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Effect of low extracellular pH on NF-κB activation in macrophages

Gerry, A. B. and Leake, D. S. ORCID: (2014) Effect of low extracellular pH on NF-κB activation in macrophages. Atherosclerosis, 233 (2). pp. 537-544. ISSN 0021-9150

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To link to this item DOI: 10.1016/j.atherosclerosis.2014.01.014


Objective: Many diseases, including atherosclerosis, involve chronic inflammation. The master transcription factor for inflammation is NF-κB. Inflammatory sites have a low extracellular pH. Our objective was to demonstrate the effect of pH on NF-κB activation and cytokine secretion. Methods: Mouse J774 macrophages or human THP-1 or monocyte-derived macrophages were incubated at pH 7.0–7.4 and inflammatory cytokine secretion and NF-κB activity were measured. Results: A pH of 7.0 greatly decreased pro-inflammatory cytokine secretion (TNF or IL-6) by J774 macrophages, but not THP-1 or human monocyte-derived macrophages. Upon stimulation of mouse macrophages, the levels of IκBα, which inhibits NF-κB, fell but low pH prevented its later increase, which normally restores the baseline activity of NF-κB, even though the levels of mRNA for IκBα were increased. pH 7.0 greatly increased and prolonged NF-κB binding to its consensus promoter sequence, especially the anti-inflammatory p50:p50 homodimers. Human p50 was overexpressed using adenovirus in THP-1 macrophages and monocyte-derived macrophages to see if it would confer pH sensitivity to NF-κB activity in human cells. Overexpression of p50 increased p50:p50 DNA-binding and in THP-1 macrophages inhibited considerably TNF and IL-6 secretion, but there was still no effect of pH on p50:p50 DNA binding or cytokine secretion. Conclusion: A modest decrease in pH can sometimes have marked effects on NF-κB activation and cytokine secretion and might be one reason to explain why mice normally develop less atherosclerosis than do humans.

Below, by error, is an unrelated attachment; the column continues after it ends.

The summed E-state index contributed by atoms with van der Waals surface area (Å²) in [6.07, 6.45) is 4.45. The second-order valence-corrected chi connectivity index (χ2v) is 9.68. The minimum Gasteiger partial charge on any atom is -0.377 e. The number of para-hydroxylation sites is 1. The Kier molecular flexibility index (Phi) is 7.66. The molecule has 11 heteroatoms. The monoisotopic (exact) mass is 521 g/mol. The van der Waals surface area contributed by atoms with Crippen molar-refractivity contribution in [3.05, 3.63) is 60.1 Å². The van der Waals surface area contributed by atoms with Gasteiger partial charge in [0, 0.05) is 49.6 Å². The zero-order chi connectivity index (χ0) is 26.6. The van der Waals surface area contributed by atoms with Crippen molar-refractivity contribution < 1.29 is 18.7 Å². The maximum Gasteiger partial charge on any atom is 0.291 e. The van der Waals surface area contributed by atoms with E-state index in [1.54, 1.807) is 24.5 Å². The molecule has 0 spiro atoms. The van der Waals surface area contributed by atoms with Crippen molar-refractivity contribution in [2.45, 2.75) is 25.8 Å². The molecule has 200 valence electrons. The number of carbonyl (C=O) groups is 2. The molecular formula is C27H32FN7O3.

Item Type:Article
Divisions:Interdisciplinary centres and themes > Institute for Cardiovascular and Metabolic Research (ICMR)
Life Sciences > School of Biological Sciences > Biomedical Sciences
ID Code:36330


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